March 13, 2013
Homemade Donuts for Cheaters
I was going to do two posts this week and post this recipe on Thursday, but one is all I think I can muster. Sorry dudes. But since I'm cheating you out of a second post this week, at least it's a fun one!
There's this donut shop not far from my house called "Every Day's a Donut Day". I think I've taken the sentiment to heart, because every time I see their sign I feel this strong urge to pull in and get something delicious. But I refrain, even though they make good ones. Because every day is not a donut day.
Years ago, I saw a piece in Real Simple magazine about making donuts out of canned biscuit dough. I tried it once when we were newlyweds, but I didn't love it because I hate Pillsbury biscuits. They have this nasty aftertaste. Yuck. But once I discovered Trader Joe's had some decent biscuit dough, I've been anxious to give it another go. For those days that are donut days after all.
And it is awesome. If you don't mind Pillsbury biscuits or have another brand that you like, by all means, use that, but I'll stick with TJ's. If, like me, you don't fry much, it's a great way to get your feet wet. I fry mine one at a time in a small cast iron pan -- that way I don't have to use an entire quart of oil just for frying a small batch of donuts. Only a cup or two is needed this way.
It couldn't be more simple. Just cut a hole in the middle and fry them up! Then you have to decide how to top them, and that's where things get tough -- decisions, decisions. I love just dunking them in some cinnamon sugar, but I couldn't resist this chocolate glaze from Crunchy Creamy Sweet. It's simple as can be, and a great complement to these easy donuts. (Not to mention, an excellent vehicle for rainbow sprinkles.)
And, my favorite part, the donut holes.
Homemade Donuts for Cheaters
1 can prepared biscuits, brought to room temperature
desired glaze or cinnamon sugar
It is important to let the biscuits come to room temp. If you use them straight from the refrigerator, they will not cook evenly, resulting in a nicely cooked outer layer and raw dough in the middle. I know from experience. Just pop them out of the can, place them on a cookie sheet and let them warm up for a while. Cover with plastic wrap to they don't dry out.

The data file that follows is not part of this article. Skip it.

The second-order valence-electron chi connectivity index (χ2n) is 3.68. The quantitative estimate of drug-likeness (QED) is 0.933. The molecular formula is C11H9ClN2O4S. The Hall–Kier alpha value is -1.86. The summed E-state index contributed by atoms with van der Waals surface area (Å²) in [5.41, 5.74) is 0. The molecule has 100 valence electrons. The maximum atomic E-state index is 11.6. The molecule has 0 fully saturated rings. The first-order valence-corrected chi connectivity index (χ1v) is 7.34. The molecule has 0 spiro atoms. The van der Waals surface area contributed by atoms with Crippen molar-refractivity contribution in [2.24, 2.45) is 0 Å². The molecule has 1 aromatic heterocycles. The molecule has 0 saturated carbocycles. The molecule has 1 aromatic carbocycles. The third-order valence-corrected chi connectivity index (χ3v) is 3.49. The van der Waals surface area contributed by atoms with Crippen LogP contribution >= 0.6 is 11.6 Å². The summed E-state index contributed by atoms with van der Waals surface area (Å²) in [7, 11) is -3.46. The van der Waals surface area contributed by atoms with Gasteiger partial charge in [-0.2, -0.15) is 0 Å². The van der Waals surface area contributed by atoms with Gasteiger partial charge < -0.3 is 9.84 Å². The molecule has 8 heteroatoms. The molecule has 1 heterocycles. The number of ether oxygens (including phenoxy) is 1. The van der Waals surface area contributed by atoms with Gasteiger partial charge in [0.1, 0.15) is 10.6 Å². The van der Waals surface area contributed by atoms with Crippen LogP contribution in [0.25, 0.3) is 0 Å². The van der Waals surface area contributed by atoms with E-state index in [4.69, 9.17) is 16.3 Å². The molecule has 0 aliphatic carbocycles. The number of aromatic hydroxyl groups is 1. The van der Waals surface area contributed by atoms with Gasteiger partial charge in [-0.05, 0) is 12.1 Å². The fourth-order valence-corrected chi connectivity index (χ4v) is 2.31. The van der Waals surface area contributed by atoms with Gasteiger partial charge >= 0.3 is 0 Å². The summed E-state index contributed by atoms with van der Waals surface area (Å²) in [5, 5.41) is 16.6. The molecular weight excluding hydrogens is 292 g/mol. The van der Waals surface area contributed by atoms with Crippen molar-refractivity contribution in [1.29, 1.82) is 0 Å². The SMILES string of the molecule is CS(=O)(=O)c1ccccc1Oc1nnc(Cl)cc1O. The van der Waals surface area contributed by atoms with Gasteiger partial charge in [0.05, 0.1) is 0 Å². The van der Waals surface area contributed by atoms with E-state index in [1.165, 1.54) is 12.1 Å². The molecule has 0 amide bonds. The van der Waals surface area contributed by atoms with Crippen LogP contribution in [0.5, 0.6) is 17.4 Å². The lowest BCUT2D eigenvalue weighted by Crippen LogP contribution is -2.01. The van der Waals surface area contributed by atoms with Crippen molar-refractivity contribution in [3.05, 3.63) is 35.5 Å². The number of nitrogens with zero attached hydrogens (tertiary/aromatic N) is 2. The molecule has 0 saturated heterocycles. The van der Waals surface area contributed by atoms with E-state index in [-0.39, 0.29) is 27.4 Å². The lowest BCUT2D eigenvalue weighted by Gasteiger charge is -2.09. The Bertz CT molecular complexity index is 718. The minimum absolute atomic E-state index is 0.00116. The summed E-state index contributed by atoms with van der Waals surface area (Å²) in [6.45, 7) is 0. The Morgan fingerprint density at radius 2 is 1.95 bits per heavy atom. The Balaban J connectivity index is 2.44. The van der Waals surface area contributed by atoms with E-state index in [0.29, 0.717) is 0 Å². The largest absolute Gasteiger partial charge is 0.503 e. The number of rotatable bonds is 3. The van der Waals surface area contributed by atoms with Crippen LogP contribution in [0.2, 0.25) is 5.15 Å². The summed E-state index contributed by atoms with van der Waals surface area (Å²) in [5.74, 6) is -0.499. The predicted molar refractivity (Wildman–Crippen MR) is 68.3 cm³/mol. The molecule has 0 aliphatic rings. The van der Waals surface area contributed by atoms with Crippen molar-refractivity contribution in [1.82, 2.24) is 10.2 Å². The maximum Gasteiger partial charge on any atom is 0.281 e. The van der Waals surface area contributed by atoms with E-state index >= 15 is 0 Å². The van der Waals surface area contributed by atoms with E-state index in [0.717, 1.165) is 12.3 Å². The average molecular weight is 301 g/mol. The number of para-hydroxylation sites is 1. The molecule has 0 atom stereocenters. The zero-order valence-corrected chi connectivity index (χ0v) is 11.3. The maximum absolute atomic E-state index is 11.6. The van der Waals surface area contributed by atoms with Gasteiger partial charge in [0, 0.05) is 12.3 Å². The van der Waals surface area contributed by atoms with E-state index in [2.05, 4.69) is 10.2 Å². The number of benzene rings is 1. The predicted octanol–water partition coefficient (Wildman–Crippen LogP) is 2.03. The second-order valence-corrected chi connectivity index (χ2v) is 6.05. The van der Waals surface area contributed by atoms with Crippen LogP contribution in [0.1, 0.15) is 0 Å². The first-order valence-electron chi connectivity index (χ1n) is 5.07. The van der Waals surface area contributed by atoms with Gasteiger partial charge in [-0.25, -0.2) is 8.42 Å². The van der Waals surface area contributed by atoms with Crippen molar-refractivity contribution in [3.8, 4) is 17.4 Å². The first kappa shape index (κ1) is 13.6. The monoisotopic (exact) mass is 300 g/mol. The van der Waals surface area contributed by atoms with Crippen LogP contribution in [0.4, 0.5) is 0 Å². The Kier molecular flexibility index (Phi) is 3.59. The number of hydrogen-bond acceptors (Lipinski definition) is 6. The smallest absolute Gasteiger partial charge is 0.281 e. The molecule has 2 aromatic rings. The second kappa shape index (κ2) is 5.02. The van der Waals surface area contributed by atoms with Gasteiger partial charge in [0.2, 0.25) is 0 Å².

In a small pan, heat one to two inches of oil over medium-high heat -- the amount of oil needed will depend upon the size of your pan. While it's heating, cut holes from the middle of the biscuits. If desired, shape a bit with your hands to round off the square edges of the biscuits so they are smooth and circular. After a few minutes, test the oil with a small piece of dough (one of the donut holes will do). If the oil is ready, you will hear a sizzle, see bubbles around the dough, and the dough will float on the surface. If the oil is too cold, the dough will sink, in which case, let your oil heat for another minute or two.
Once your oil is ready, carefully place a donut in the hot oil. Let cook on first side until golden, then flip and cook for another minute or two until the other side is also golden. Remove to paper-towel-lined plate or baking sheet (or wire rack, etc.) and repeat with remaining dough. Only do one donut and up to a couple donut holes at once so the oil temperature doesn't drop, resulting in oily donuts.
If you are planning to coat in cinnamon sugar, do it almost immediately after cooking so the sugar will stick. If you are planning to glaze, let cool before doing so.
These are best enjoyed immediately.